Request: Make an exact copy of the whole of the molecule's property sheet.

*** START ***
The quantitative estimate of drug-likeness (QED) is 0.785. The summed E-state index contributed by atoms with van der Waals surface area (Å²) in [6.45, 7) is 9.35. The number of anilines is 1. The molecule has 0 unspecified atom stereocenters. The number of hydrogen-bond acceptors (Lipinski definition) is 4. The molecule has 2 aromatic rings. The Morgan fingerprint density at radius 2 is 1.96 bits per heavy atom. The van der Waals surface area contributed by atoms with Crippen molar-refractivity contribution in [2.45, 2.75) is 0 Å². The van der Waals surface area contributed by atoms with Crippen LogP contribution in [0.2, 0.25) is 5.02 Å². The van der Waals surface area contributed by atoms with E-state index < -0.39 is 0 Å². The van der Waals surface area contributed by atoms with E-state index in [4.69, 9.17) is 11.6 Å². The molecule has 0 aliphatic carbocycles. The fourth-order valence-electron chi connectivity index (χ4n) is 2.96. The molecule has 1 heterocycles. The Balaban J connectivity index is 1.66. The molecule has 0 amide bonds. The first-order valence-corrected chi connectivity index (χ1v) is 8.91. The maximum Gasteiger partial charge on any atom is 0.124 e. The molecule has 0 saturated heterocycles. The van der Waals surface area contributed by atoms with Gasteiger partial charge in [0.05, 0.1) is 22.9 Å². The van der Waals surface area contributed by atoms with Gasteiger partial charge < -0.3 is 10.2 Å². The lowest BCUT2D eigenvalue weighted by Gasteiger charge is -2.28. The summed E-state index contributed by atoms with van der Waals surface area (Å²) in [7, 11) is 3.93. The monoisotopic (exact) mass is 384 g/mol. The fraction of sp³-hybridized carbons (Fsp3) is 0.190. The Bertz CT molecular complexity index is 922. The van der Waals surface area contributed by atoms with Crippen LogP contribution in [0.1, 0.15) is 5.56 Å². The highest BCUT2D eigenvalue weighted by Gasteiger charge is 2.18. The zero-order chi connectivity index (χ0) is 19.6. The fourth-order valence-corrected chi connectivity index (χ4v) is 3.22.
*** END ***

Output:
The quantitative estimate of drug-likeness (QED) is 0.785. The summed E-state index contributed by atoms with van der Waals surface area (Å²) in [6.45, 7) is 9.35. The number of anilines is 1. The molecule has 0 unspecified atom stereocenters. The number of hydrogen-bond acceptors (Lipinski definition) is 4. The molecule has 2 aromatic rings. The Morgan fingerprint density at radius 2 is 1.96 bits per heavy atom. The van der Waals surface area contributed by atoms with Crippen molar-refractivity contribution in [2.45, 2.75) is 0 Å². The van der Waals surface area contributed by atoms with Crippen LogP contribution in [0.2, 0.25) is 5.02 Å². The van der Waals surface area contributed by atoms with E-state index < -0.39 is 0 Å². The van der Waals surface area contributed by atoms with E-state index in [4.69, 9.17) is 11.6 Å². The molecule has 0 aliphatic carbocycles. The fourth-order valence-electron chi connectivity index (χ4n) is 2.96. The molecule has 1 heterocycles. The Balaban J connectivity index is 1.66. The molecule has 0 amide bonds. The first-order valence-corrected chi connectivity index (χ1v) is 8.91. The maximum Gasteiger partial charge on any atom is 0.124 e. The molecule has 0 saturated heterocycles. The van der Waals surface area contributed by atoms with Gasteiger partial charge in [0.05, 0.1) is 22.9 Å². The van der Waals surface area contributed by atoms with Gasteiger partial charge < -0.3 is 10.2 Å². The lowest BCUT2D eigenvalue weighted by Gasteiger charge is -2.28. The summed E-state index contributed by atoms with van der Waals surface area (Å²) in [7, 11) is 3.93. The monoisotopic (exact) mass is 384 g/mol. The fraction of sp³-hybridized carbons (Fsp3) is 0.190. The Bertz CT molecular complexity index is 922. The van der Waals surface area contributed by atoms with Crippen LogP contribution in [0.1, 0.15) is 5.56 Å². The highest BCUT2D eigenvalue weighted by Gasteiger charge is 2.18. The zero-order chi connectivity index (χ0) is 19.6. The fourth-order valence-corrected chi connectivity index (χ4v) is 3.22.